This has got to be one of the coolest -- ehem, I mean hottest -- open source projects around. It is a solar/wind powered, Linux/VoIP based cell phone network, that works with any GSM phone and costs pennies on the dollar to install and operate. And it's being tested right now at Burning Man.
"The technology starts with the "they-said-it-couldn't-be-done" open source software, OpenBTS. OpenBTS is built on Linux, distributed via the AGPLv3 license and when used with a software-defined radio, such as the Universal Software Radio Peripheral (USRP), it presents a GSM air interface ("Um") to any standard GSM cell phone, with no modification whatsoever required of the phone. It uses open source Asterisk VoIP software as the PBX to connect calls, though it can be used with other soft switches."
Here's a link to the full news article. Burning Man's open source cell phone system could help save the world
UPDATED 09/02/10: A couple of readers asked about 911 calls. I asked Glenn Edens to respond to a question e-mailed to me by one reader, Richard. Here's the exchange:
Richard: "My question is from a public safety aspect of this service. How are 9-1-1 calls handled? I work with 9-1-1 quite a bit with the state of CA and I am interested on what are the affect on PSAPs and Public safety folks should some one try to place a 9-1-1 cal since it is the universal number for help in the USA."
Glenn Edens: "We do not support 911 calls. Subscribers are told not to use the system for ANY emergency when they self provision and our FAQ is very clear that any emergency can only be handled by BLM Rangers, local Police and Black Rock staff. Attendees to Burning Man are also required to sign a waiver stating that they understand the event is potentially life-threatoning and that there are very few, if any, emergency services available (I do not have the exact wording handy). There is an on-site ambulance service and first-aid station.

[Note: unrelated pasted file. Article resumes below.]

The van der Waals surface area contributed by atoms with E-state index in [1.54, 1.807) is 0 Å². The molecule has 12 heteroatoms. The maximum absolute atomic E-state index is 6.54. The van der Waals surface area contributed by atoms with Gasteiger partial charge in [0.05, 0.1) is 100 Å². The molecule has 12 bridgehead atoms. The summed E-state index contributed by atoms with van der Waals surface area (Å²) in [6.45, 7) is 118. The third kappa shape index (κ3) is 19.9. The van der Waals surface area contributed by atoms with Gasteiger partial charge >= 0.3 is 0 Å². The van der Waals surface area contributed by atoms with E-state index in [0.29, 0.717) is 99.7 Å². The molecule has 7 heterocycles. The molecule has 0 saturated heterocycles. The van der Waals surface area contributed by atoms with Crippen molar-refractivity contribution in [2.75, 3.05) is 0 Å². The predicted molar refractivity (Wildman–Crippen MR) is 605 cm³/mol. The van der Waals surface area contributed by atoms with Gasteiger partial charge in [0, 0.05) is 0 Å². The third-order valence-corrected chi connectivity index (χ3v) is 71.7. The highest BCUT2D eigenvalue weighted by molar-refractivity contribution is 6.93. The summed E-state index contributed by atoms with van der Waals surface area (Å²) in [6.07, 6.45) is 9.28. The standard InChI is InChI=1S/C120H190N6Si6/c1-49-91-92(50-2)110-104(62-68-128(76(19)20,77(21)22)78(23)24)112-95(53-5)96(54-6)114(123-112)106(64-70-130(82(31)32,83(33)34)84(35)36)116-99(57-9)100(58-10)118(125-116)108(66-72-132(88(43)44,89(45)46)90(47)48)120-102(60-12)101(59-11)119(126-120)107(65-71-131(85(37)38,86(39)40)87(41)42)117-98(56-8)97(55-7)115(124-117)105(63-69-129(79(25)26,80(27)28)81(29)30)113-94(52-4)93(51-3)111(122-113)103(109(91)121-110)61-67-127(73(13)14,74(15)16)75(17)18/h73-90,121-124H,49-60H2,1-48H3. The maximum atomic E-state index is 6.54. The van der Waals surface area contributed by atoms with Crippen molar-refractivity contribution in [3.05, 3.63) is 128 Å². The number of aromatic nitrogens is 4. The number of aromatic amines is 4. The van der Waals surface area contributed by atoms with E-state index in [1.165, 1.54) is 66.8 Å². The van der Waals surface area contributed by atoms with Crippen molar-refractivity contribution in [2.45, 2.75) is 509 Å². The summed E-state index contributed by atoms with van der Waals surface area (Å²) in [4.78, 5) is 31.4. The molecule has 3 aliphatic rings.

"The primary service we are experimentally providing is SMS text messaging with some limited voice capability as capacity permits. We coordinated our operation with Verizon Wireless corporate who graciously allowed us to use their licensed spectrum. We are operating under a FCC STA experimental license WE9XJN (please do not confuse this with an amateur radio operating license call sign, it is not the same). This is our third year of coordinating with Verizon and we are extremely grateful for their kind support."
One of the guys involved with the project promised to send me some photos of this year's setup, but I'm still waiting on that (hint, hint). I suppose he's been a little busy. But I dug up these photos from the founder's blog and another article on OpenBTS. One is of this year's base station being built and the other two are from last year.
All photos are linked to more articles about OpenBTS.
What makes me smile even more than the open source nature of the project is that these cell base stations are being installed in places where no other network connection is feasible. They are being used by people on the far side of the digital divide. Nice to see options become available for the people most in need in them.
UPDATED 09/13/10: Glenn sent me the final stats from the 2010 Burning Man OpenBTS test. "The statistics for Burning Man 2010 is over 40,000 cell phones registered with our base station, over 4,000 subscribers self provisioned for service making over 7,000 voice calls and over 50,000 text messages were processed. We deliberately limited our range to a 31 square mile (77 square kilometer) area around Black Rock, Nevada from a 2 sector, 2 ARFCN base station with antennas atop a 75 foot (23 meter) tower. The base station was solar powered during the entire event."
Like I said pretty cool/hot, huh?